Cardiorespiratory Fitness in Severe Mental Illness: A Systematic Review and Meta-analysis
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Cardiorespiratory fitness (CRF) among people with severe mental illness (SMI) (i.e., schizophrenia, bipolar disorder, and major depressive disorder) is a critical clinical risk factor given its relationship to cardiovascular disease and premature mortality.
This study aimed to: (1) investigate the mean CRF in people with SMI versus healthy controls; (2) explore moderators of CRF; and (3) investigate whether CRF improved with exercise interventions and establish if fitness improves more than body mass index following exercise interventions.
Major electronic databases were searched systematically. A meta-analysis calculating Hedges’ g statistic was undertaken.
Across 23 eligible studies, pooled mean CRF was 28.7 mL/kg/min [95 % confidence interval (CI) 27.3 to 30.0 mL/kg/min, p < 0.001, n = 980]. People with SMI had significantly lower CRF compared with controls (n = 310) (Hedges’ g = −1.01, 95 % CI −1.18 to −0.85, p < 0.001). There were no differences between diagnostic subgroups. In a multivariate regression, first-episode (β = 6.6, 95 % CI 0.6–12.6) and inpatient (β = 5.3, 95 % CI 1.6–9.0) status were significant predictors of higher CRF. Exercise improved CRF (Hedges’ g = 0.33, 95 % CI = 0.21–0.45, p = 0.001), but did not reduce body mass index. Higher CRF improvements were observed following interventions at high intensity, with higher frequency (at least three times per week) and supervised by qualified personnel (i.e., physiotherapists and exercise physiologists).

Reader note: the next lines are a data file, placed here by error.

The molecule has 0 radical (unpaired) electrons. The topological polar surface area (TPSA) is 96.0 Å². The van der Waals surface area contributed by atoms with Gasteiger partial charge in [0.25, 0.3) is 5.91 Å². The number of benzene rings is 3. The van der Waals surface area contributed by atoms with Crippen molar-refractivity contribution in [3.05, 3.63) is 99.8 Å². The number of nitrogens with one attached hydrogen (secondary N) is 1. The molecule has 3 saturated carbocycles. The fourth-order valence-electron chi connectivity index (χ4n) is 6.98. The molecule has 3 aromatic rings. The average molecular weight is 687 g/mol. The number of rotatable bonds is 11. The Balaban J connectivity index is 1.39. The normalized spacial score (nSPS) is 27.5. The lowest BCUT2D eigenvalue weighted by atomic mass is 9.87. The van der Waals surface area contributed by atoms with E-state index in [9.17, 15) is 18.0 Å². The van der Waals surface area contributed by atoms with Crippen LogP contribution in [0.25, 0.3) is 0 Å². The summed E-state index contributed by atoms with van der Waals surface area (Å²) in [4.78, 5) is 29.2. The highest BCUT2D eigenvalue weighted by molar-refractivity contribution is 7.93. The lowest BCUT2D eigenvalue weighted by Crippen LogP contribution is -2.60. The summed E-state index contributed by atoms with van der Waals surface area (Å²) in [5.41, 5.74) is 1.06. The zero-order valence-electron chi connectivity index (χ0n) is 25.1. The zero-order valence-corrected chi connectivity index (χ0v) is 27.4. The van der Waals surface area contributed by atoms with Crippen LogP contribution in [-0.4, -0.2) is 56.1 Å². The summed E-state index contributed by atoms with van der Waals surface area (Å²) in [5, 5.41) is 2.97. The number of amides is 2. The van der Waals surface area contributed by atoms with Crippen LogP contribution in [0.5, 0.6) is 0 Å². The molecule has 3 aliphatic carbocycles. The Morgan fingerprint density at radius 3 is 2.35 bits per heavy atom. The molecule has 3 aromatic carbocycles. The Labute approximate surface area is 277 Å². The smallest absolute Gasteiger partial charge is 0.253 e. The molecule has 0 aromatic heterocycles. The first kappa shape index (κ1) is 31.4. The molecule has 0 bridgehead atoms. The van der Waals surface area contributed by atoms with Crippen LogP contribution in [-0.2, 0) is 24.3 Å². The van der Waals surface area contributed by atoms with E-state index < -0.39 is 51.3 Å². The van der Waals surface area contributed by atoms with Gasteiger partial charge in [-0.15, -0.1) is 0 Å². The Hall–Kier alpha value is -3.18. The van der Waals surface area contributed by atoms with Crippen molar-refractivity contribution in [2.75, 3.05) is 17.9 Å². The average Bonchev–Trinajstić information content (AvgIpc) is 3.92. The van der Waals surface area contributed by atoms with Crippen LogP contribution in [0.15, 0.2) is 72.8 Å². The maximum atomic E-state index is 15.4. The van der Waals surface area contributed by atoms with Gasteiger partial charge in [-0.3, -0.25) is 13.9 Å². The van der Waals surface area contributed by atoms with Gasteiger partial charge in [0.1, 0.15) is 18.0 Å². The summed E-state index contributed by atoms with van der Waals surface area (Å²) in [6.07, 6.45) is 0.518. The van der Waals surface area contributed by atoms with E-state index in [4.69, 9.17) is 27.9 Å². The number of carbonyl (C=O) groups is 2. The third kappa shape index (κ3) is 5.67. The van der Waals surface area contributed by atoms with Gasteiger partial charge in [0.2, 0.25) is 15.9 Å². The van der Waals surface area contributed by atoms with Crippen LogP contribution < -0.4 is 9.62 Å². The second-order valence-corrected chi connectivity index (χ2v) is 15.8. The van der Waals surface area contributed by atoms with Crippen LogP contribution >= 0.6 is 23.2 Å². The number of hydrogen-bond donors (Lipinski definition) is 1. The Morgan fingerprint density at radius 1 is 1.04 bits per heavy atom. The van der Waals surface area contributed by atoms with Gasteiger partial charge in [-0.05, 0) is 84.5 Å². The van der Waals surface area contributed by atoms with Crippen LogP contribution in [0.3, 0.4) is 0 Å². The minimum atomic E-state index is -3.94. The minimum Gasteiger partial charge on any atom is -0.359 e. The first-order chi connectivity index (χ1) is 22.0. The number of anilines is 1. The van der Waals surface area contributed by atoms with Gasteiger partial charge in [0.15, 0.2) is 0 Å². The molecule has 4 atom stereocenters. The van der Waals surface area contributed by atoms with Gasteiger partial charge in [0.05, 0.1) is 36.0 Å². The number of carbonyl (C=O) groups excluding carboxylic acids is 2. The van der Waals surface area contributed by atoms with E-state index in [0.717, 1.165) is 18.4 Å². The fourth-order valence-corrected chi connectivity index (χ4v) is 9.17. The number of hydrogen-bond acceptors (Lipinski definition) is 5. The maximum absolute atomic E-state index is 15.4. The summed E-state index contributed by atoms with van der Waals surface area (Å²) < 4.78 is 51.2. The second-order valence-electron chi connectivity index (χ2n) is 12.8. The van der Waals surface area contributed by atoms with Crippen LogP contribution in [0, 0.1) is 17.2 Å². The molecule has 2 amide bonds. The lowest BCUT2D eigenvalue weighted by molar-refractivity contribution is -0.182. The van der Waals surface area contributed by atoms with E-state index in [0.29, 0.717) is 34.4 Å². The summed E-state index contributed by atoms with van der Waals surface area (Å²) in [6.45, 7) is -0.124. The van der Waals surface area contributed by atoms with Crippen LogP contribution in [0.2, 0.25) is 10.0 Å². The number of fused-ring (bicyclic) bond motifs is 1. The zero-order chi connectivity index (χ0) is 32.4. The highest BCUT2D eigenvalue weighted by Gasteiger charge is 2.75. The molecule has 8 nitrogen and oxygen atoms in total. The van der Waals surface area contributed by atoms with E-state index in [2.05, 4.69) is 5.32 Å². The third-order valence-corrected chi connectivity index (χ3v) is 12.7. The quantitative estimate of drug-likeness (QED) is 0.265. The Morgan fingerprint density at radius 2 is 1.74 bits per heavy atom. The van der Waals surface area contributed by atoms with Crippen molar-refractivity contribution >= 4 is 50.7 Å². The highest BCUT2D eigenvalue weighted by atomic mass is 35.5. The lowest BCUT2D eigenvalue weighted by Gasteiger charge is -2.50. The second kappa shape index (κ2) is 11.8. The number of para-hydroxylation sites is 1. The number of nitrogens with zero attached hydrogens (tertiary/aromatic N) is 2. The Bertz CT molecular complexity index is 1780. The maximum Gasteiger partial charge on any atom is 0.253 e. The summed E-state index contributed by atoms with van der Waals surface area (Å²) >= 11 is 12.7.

The multidisciplinary treatment of people with SMI should include a focus on improving fitness to reduce all-cause mortality. Qualified healthcare professionals supporting people with SMI in maintaining an active lifestyle should be included as part of multidisciplinary teams in mental health treatment.
KeywordsBipolar Disorder Major Depressive Disorder Aerobic Exercise Exercise Intervention Severe Mental Illness
Compliance with Ethical Standards
Davy Vancampfort has support from the Research Foundation-Flanders (FWOVlaanderen). Brendon Stubbs was supported by the Collaboration for Leadership in Applied Health Research and Care South London for this article. No other sources of funding were used to assist in the preparation of this article.
Conflict of interest
Davy Vancampfort, Simon Rosenbaum, Felipe Schuch, Philip Ward, Justin Richards, James Mugisha, Michel Probst, and Brendon Stubbs declare that they have no conflicts of interest relevant to the content of this review.
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